I am the mother of three children. One of them is dead, one of them came to us
the old fashioned way (boom chicka boom
boom, if you know what I mean), and one of them is adopted. I love all of them.
Each of my children was born into unique circumstances. Our oldest arrived just a few months after
the death of my mother. I had been a
primary caregiver for Mom in her last year, and we opted to name our girl
after her. Her birth brought tremendous
joy in such a time of deep sorrow.
Our oldest son was born in the midst of our daughter's
cancer treatment and two relapses. Three
months of his infancy was spent living in a de facto medical hotel, a communal
home out-of-state where all the residents were receiving specialized cancer
treatment while away from home.
sister died when he was just shy of 10 months old.
Our baby, now toddler, came to us through adoption. That birth, too, was different. I was blessed to be there for my son's
delivery and remember thinking, "Is this what it was like for my husband when
our first two were born?" Not being the
mother giving birth, I really wasn't certain what my role was. Is that how fathers feel during labor?
Adoption has provided us a third opportunity to love and
nurture and raise a child, but it's complicated. More than I realized when we were in the
initial hopeful stages of anticipation, wondering when, or if, an expectant
mother would pick us to raise her child.
Lots of friends and family whisper when they say, 'He looks so much like Donna.'
I remember, in those early stages of paperwork and classes that
adoption requires, looking at our older son, who, like his sister before him,
had bouncy curls and big blue eyes. There was a moment, sitting there at my kitchen table, when I grieved the
genetic connection I would not have with our last child. When you adopt, you open your heart to
whatever the universe has in store for you. Knowing that our son's Birth Mother had Native American heritage, we thought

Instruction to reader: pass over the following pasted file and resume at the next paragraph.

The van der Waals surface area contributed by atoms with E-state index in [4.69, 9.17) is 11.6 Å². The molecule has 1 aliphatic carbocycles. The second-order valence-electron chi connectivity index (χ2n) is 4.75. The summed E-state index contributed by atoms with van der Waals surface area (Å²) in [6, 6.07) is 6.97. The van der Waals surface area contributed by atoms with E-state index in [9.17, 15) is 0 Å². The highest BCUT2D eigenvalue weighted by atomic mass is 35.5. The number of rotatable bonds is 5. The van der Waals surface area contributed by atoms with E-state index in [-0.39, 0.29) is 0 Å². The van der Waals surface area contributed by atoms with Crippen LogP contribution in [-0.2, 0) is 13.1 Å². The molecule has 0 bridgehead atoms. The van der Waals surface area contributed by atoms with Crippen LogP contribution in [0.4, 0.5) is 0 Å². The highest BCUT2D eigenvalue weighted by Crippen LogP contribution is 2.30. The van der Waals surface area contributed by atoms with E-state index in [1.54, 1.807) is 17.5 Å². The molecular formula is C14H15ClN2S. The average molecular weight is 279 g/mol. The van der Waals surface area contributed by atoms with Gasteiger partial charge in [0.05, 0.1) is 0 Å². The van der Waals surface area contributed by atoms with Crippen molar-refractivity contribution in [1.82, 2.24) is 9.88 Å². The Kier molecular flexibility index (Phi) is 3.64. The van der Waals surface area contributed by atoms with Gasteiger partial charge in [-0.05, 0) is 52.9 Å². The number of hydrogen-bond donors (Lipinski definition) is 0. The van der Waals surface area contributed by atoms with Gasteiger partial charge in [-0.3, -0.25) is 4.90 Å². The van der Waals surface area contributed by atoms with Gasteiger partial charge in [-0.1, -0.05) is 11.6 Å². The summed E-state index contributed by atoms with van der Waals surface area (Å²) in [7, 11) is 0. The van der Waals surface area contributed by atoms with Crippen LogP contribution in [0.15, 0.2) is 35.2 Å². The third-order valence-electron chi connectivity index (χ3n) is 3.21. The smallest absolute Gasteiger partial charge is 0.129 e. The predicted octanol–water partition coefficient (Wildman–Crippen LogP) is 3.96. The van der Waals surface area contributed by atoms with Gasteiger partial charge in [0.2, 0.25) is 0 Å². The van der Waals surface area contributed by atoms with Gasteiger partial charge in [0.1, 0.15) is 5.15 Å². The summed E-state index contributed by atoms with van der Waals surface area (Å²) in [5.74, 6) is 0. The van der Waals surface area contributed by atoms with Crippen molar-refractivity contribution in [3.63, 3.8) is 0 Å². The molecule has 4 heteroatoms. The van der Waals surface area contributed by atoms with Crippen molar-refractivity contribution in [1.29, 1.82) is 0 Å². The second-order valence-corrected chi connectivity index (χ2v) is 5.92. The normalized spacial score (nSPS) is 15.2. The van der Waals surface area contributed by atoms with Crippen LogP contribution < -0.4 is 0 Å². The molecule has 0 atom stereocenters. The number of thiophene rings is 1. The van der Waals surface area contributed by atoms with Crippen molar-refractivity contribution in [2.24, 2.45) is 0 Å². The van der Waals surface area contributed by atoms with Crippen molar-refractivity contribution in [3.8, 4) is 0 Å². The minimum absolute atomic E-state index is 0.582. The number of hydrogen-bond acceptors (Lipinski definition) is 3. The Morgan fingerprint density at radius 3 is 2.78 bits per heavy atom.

it likely that we would be raising our first brown-eyed baby.
Nope. Just like our
first and second children, our third child has bouncy curls and big, blue
almond shaped eyes that stare back at us. His lips have the same pillow like quality of his older siblings,
too. From the back, with his blond curls
that older women would pay a lot of money to achieve, our son could easily be
mistaken for our daughter before her cancer diagnosis took those curls away.
Lots of friends and family whisper when they say, "He looks
so much like Donna." No whispers are
needed. Through fate or chance, and not
having a thing to do with genetics, our youngest does resemble our oldest. Why whisper? Well, because he is
He will be raised knowing that he was loved by two families but arrived in complicated circumstances leading to his adoption.
Despite it being 2015, there is still a stigma attached to
adoption. Naïve me didn't realize this
until I became a part of the adoption community. It is important to note that, historically, many
adoption practices lacked a solid ethical foundation. In the "baby scoop era,"
it was common for adults to decide for teen mothers that a closed adoption
would be arranged, with or without consent. Birth records were sealed and secrets were kept.
The practice of open adoption is still a relatively new
phenomenon. The stereotype of the unwed,
teen mom doesn't nearly address the diversity of Birth Moms who look to place a
child for adoption these days. Our son's
Birth Mom was in her mid-20s and already raising a young child herself when she
opted to place her baby. That choice is
never an easy one and comes with a lifetime of ramifications.
November is National Adoption
Awareness Month. These words are
part of how I honor our son's adoption. He will be raised knowing that he was loved by two families but arrived
in complicated circumstances leading to his adoption. In that regard, it is just another way our youngest
is a lot like his two older siblings.